The climate is a Polar tundra climate, according to the Köppen climate system. The mean annual air temperature in central Spitsbergen is −5 °C, the mean annual precipitation is 190 mm (concentrated mainly during the summer season), and dominant winds come from southwest or west. Svalbard is an area with continuous permafrost, meaning all but the surface is permanently below 0 degrees Celsius. A permafrost landscape has a so-called active layer, meaning the surface of the soils, often ca 0.5–1 m thick, which thaws in the summer and refreezes in the winter. The arctic climate influences the landscape through high activity of frost weathering together with surface cryogenic processes, such as solifluction, which are associated with permafrost and the active layer. The cryogenic surface processes are all also effected by gravity, resulting in a net downslope movement even on only gently sloping ground. Other important processes are rock fall, snow avalanches and debris flows, that also bring material from higher to lower elevations [69]. These climatically linked processes have in central Svalbard resulted in a “smoothing” of the landscape, with few sharp topographic features and a rounded topography. At the start of the 20th Century, the records have shown a strong warming trend (starting with the 1920s), where within a period of 5 years the mean annual air temperature changed from −9 °C to −4 °C. This warming is generally interpreted as representing the end of the Little Ice Age (LIA) [12].
Politically, Svalbard is governed by a representative of the federal government, Sysselmannen (the Governor) of Svalbard. Sysselmannen must ensure that activities on Svalbard are in line with the Norwegian national safety and security goals, as well as being the administrator of all cultural heritage and natural values of the archipelago [70]. In the Norwegian national heritage database, Askeladden—Riksantikvaren [71], there are 2025 listed cultural heritage sites in Svalbard; 342 built heritage sites and 1683 archaeological sites. An overwhelming majority of these sites are coastal, thus being exposed to geohazards, development and wear and tear from tourism.

2.2. Cultural Heritage Background

The Arctic environment is ideal for long-term preservation of archaeological remains, both for artefacts and environmental proxies [43]; however, studying cultural heritage in the Arctic is quite challenging due to a changing warmer climate [63]. The discovery of Spitsbergen was made by a Dutch crew in 1596 led by Willem Barentsz; this led to a flow of Russians and Europeans craving for glory, money and fame [49]. There were different activities that brought explorers to Svalbard; whaling (starting from the 17th Century), hunting and scientific exploration (starting with the 18th Century), industrialisation (19th and 20th Centuries) [72].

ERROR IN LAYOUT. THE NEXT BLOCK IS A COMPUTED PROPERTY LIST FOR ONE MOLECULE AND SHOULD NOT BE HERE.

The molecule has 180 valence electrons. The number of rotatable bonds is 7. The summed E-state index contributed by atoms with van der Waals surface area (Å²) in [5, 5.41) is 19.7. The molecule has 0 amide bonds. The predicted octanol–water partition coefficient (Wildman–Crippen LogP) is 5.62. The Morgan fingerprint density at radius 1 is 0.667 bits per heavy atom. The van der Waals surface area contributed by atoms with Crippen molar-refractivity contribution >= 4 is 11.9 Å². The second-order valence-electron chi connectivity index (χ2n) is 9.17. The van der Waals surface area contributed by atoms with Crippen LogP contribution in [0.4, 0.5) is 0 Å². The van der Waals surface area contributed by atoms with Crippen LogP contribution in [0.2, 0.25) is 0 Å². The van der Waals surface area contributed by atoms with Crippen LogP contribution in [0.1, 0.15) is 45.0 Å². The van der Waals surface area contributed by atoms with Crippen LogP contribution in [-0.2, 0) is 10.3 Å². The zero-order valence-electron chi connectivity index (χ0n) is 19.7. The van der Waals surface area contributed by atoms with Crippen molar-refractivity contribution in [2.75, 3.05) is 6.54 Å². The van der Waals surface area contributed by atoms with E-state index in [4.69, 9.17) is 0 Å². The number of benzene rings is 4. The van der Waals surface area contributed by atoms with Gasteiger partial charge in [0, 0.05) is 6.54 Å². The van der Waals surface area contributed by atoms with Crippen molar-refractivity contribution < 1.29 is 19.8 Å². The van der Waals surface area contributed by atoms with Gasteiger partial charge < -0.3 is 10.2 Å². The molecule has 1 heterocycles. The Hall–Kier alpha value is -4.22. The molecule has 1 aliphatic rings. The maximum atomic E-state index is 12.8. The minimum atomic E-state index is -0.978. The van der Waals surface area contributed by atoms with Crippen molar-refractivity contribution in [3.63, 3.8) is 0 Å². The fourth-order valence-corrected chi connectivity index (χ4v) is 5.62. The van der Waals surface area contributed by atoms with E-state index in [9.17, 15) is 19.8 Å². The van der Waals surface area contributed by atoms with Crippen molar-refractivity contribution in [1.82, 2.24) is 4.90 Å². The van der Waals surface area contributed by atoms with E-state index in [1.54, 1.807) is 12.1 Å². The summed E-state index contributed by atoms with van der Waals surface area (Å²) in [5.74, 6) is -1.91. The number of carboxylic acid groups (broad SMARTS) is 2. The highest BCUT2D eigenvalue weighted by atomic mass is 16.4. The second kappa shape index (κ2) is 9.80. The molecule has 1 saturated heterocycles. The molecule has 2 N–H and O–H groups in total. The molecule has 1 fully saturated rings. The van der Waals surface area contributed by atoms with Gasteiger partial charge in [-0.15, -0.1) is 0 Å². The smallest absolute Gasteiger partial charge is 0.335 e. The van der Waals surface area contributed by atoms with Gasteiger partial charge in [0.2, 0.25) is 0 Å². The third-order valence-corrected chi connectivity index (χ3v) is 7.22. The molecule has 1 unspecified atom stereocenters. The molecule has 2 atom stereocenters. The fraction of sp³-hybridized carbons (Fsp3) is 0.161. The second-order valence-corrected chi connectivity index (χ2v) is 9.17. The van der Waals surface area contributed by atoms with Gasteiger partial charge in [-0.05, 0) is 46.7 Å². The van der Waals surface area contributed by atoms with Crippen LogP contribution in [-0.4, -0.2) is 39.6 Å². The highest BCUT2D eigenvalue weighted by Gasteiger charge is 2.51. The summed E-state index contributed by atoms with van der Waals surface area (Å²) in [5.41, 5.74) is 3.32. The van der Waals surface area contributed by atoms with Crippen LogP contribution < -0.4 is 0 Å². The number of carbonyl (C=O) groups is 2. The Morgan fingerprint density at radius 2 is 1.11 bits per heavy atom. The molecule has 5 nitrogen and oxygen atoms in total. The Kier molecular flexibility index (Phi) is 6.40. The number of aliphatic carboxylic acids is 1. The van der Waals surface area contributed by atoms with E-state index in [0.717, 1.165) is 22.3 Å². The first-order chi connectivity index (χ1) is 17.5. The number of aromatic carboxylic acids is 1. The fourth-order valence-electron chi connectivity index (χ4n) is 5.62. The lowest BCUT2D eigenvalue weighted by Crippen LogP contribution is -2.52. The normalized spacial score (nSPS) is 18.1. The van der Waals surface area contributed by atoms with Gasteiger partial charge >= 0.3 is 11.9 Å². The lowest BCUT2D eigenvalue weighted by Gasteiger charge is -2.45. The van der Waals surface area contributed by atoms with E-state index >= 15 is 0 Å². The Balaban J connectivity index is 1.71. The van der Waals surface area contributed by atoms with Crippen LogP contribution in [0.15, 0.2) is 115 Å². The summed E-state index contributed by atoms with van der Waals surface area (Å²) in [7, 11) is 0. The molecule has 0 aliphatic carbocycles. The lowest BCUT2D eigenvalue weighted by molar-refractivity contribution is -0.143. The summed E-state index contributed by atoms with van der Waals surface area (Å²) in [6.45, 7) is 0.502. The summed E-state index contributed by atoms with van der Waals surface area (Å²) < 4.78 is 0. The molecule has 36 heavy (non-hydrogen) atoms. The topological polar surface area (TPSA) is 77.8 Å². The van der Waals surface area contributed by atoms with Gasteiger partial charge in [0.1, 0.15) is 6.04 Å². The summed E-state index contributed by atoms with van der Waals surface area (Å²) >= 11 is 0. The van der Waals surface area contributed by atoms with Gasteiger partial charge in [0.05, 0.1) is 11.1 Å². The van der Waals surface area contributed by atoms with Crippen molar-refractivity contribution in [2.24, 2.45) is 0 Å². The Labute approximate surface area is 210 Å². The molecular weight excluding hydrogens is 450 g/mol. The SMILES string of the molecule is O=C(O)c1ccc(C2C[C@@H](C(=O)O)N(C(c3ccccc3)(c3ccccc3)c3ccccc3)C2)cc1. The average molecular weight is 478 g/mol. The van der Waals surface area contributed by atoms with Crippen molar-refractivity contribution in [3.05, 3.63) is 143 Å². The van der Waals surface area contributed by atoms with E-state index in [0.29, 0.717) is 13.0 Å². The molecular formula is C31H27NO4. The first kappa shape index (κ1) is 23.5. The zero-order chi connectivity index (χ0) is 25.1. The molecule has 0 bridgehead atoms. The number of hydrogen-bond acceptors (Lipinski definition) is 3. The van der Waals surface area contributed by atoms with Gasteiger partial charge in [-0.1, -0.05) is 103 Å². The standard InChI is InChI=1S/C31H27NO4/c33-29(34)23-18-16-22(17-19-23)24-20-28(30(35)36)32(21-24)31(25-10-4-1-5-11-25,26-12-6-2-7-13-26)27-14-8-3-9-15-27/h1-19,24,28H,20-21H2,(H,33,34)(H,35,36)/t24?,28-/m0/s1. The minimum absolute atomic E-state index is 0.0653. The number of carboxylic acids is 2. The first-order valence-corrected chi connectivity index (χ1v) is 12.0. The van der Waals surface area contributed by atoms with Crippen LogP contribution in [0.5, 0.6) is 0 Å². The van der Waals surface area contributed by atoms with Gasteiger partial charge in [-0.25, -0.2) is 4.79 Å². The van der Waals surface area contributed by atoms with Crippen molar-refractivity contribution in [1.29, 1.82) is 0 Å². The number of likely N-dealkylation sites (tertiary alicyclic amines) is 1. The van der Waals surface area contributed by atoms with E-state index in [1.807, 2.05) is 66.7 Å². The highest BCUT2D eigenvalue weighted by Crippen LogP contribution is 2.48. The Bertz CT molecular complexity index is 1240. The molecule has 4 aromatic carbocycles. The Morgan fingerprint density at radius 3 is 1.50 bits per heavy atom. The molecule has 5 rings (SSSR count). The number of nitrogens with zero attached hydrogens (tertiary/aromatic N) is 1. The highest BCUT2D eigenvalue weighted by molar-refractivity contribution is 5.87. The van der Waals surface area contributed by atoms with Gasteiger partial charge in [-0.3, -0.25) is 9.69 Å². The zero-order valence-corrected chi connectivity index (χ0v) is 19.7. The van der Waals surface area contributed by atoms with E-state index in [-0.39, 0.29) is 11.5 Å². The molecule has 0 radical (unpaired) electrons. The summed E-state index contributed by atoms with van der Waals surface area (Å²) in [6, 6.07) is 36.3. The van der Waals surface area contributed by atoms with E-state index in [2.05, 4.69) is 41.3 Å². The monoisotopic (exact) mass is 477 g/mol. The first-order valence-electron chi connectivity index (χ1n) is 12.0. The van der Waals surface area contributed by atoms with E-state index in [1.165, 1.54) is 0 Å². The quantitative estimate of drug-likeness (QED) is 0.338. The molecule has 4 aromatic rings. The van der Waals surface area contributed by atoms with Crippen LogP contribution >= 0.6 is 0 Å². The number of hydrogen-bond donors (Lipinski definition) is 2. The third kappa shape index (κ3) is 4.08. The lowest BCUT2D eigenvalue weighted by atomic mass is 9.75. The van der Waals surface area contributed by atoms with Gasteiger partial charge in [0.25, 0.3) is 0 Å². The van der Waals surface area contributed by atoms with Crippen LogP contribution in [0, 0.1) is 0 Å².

All the “traces” that were left behind by these activities came in time to be listed cultural heritage. Nowadays, Svalbard’s cultural heritage is under the protection of the Svalbard Environmental Protection Act, which states that all remains from before 1946 are automatically protected as listed cultural heritage sites. Moreover, all traces of human graves, including crosses and other grave markers, as well as bones and bone fragments found on or below the surface of the ground are automatically protected regardless of their age. Same rules apply to skeletal remains at slaughter sites for walruses and whales and in connection with self-shooting traps for polar bears; the protected cultural heritage sites have a 100-m buffer protected area around the sites. The buffer area is granted the same importance as the site itself [73].
From 1955, numerous archaeological expeditions took place in Svalbard; they were organised by the Soviet Union, the Netherlands, Denmark, Sweden, Finland, Poland and Norway [74]. Early explorers of Svalbard have shown a great interest in cultural heritage, like the Dutch whaler Cornelius Gisbert Zoorgdrager, who in his book “Bloyende Opkomst der Aloude en Hedendaapsche Groenlansche Visschery” from 1720, mentions all the places on the coast of Svalbard where he has seen remains of buildings and blubber ovens during his whaling expeditions around 1700. The first real archaeological survey was undertaken by Christian Keller in 1967, as an experimental project; and the first scientific excavation took place in 1958 on Midthuken in Bellsund by the Finnish scholar Tegengren. It is worth to mention the fact that many Svalbard cultural heritage sites have been threatened by the effects of erosion since their existence; only in 1989 their destruction begin to be acknowledged, resulting in a recommendation that research should be focused on threatened cultural heritage [75], along with the need for geological mapping of Svalbard coasts [49].
Starting from 1978, the Russian archaeologist V.F. Starkov was leading extensive excavations in Svalbard of the Russian hunting stations; he was followed by Norwegian, Dutch and Polish archaeologists [76,77]. Russian settlements represent the most numerous group of historical sites on Spitsbergen, being spread all over the territory of the archipelago [78]. Exploration of Svalbard’s natural resources (oil, petroleum, coal) left behind significant traces; coal was found and used as early as 1610 by whalers in Svalbard on their ships. Permanent coal-mining communities were established in Longyearbyen and Hiorthhamn (mining active 1906–present) (Figure 3a–c), Grumant (1910–1962), Ny-Ålesund (1916–1962), Bjørnøya (1916–1925), Svea (1917–2016) (Figure 3d–f), Barentsburg (1920–present) and Pyramiden (1927–1998) [79].